Here we are just a few days into the school year and I have a parent meeting tomorrow. The parent has been a math teacher and is now teaching college. The parent says that the algebra 1 book that I gave them is an Algebra 2 book. The book is part 2 of a two book series. They are very old and the school cannot afford to replace them. Book 1 matches up very very close to our other Pre-Algebra book. We have a new Algebra 2 book and I looked at it and the Algebra 1 book from the same publisher (that we dont have). Book 2 has topics that place it maybe in between the Algebra 1 book (that we dont have) and the Algebra 2 book. Some of the topics in book 2 go beyond the algebra 2 book. But I do not plan on making it even close to that far. I have made a list of what each book covers to show at the meeting. If I have to relent and go to book 1 I feel that they will be in trouble next year and beyond. If I stay with my current book I will take it slow and do lots of practice and they should be more than ready for Alg 2. Suggestions? Am I crazy for choosing the more difficult book? I would like to challenge them not coddle them.

I would take the emphasis OFF The textbook. It's not about the book, it's about what you teach in class. Our Algebra I and Algebra II textbooks cover a lot of the same topics-- in fact, a number of the problems repeat. I would approach the meeting with state standards in hand, and say that THIS was what I was teaching I would ensure that the homework examples I chose, and that each day's lesson, tied directly into the standards. And I would have an administrator at the meeting. In my school, at least, the textbook choice is not in the hands of each individual teacher. As you said, the books are "very old andthe school cannot afford to replace them." So reassure mom or dad that you are well aware of the differences between Algebra I and Algebra II, and that you'll be teaching your kids from where they ARE, not where the textbook assumes or wants them to be. That, like any good teacher, you'll supplement the textbook if and as necessary. That you'll push your kids to reach a little further than they thought they could, but not to the point where the work is over their heads. But don't use the word "coddle"-- the parent is going to think that you're implying something negative about their parenting style. Talk about "teaching" and "preparing" instead.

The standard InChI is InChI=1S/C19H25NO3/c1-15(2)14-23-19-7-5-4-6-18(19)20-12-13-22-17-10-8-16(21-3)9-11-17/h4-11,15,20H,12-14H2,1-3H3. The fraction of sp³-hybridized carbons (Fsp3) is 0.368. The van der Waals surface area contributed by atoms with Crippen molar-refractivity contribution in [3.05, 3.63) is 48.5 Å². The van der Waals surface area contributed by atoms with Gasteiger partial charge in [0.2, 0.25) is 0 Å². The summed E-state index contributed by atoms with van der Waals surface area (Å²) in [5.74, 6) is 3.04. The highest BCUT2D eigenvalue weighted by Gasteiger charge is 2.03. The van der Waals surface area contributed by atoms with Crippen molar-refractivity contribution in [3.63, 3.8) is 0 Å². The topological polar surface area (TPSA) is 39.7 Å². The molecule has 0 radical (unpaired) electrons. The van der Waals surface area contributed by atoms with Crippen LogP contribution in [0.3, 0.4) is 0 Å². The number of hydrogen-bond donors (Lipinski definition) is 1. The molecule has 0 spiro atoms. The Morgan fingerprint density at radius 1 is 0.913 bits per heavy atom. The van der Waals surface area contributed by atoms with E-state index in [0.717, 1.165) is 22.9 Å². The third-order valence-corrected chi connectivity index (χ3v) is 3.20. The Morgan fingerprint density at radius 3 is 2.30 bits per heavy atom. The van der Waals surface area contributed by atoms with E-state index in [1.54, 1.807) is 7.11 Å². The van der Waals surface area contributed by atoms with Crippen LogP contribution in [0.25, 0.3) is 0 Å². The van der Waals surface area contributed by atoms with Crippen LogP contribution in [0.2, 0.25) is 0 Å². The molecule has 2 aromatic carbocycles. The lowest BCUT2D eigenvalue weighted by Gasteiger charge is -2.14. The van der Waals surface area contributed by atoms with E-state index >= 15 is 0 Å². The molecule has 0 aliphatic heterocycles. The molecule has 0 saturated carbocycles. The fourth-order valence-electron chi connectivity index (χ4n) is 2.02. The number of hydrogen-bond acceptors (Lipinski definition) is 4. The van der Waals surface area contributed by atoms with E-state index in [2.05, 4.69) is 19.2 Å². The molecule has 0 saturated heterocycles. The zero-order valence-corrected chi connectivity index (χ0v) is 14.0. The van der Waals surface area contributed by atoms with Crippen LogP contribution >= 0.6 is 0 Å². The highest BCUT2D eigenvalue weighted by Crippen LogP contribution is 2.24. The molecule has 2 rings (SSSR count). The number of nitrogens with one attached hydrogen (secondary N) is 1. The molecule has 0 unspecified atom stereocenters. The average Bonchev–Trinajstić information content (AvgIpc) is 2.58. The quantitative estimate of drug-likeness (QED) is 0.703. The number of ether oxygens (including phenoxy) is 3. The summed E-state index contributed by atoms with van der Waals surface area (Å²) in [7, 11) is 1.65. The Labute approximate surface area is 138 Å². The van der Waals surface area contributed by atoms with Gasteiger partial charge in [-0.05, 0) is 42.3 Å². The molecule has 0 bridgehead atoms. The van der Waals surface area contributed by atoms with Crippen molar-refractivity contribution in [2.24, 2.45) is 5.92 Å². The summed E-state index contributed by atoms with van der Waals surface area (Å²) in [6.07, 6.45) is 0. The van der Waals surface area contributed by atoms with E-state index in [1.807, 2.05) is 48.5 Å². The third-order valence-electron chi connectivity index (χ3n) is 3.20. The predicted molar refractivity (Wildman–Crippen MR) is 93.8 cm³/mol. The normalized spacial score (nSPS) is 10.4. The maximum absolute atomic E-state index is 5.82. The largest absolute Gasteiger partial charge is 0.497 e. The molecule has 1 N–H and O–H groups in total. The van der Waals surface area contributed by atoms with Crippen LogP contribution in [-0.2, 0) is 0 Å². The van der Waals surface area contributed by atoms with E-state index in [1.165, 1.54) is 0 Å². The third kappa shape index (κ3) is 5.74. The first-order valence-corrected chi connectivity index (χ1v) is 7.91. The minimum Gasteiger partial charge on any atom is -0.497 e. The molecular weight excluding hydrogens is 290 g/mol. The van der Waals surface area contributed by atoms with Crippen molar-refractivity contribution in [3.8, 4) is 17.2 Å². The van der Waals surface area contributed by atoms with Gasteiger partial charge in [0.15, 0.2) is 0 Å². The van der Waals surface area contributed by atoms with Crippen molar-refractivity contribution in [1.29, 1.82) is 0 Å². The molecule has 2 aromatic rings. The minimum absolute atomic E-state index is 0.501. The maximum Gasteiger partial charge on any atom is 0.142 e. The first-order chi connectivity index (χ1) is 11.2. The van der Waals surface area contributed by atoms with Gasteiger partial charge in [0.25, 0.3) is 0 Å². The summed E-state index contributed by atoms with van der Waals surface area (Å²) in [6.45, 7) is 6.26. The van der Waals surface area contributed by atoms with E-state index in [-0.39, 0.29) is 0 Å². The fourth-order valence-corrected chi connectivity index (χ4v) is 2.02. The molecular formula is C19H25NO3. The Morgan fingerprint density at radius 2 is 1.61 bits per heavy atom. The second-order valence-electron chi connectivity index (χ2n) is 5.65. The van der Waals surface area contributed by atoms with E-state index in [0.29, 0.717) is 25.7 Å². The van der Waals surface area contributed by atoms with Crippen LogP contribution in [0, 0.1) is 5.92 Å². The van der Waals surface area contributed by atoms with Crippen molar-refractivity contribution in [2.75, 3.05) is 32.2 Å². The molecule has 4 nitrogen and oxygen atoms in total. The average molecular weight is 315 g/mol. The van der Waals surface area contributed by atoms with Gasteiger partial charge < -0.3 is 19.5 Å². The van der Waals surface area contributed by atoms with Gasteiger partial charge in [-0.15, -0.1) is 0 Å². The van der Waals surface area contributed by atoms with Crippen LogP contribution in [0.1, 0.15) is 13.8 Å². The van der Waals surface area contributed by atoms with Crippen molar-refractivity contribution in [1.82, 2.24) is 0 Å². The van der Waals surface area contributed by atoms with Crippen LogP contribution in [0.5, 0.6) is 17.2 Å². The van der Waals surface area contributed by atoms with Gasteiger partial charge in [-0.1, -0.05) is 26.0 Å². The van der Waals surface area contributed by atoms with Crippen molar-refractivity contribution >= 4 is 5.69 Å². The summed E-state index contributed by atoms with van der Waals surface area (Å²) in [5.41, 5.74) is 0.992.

Thanks. I didnt even think about taking the standards in. I was planning on telling her that I would go at the speed necessary for the students. I would be jumping around in chapters for a more logical progression and use the other book to supplement and enrich.

I agree with the above post. You do not even HAVE to have a textbook. You teach to the standards and use whatever book you have as a resource. I had a parent get upset over a movie that the students watched in class. I responded with the goals and objectives that were covered in that movie and did not hear another word on the subject.

Alright, what is the best way to go about creating a checklist for the standards? I would like to make some sort of poster lining up the standards to the dates that I cover each topic. I have seen them in rooms before but I am not sure where. Can you buy these? Are they on the web for download?

Our print shop teacher makes these for us - all we do is send him a word file with our standards and converts the file into a poster. A few teachers create their posters with boxes in front of each standard and they do check them off as they work through that standard.

On the first day of school during the paperwork/introductions phase, I give my students a copy of the standards. It is hole-punched and on bright paper. After each project and/or test we go through the standards and check off the ones we've covered. If a student doesn't feel completely comfortable with an objective, they are to put a question mark beside it instead. I explained to the students that I am there to teach what the state of North Carolina tells me to teach. We may cover more than the standards, but our first priority is that list. It helps when the students ask why we skip some of the chapters. It also helps when I get those students who have been trained to argue during the evolution section. I have the actual link to our department of public instruction posted on my class website so the parents can see them at any time. A coworker of mine last year printed out one goal per sheet of paper (we only have five major goals in my subject). She taped each sheet to her cabinets so they were on display all year long.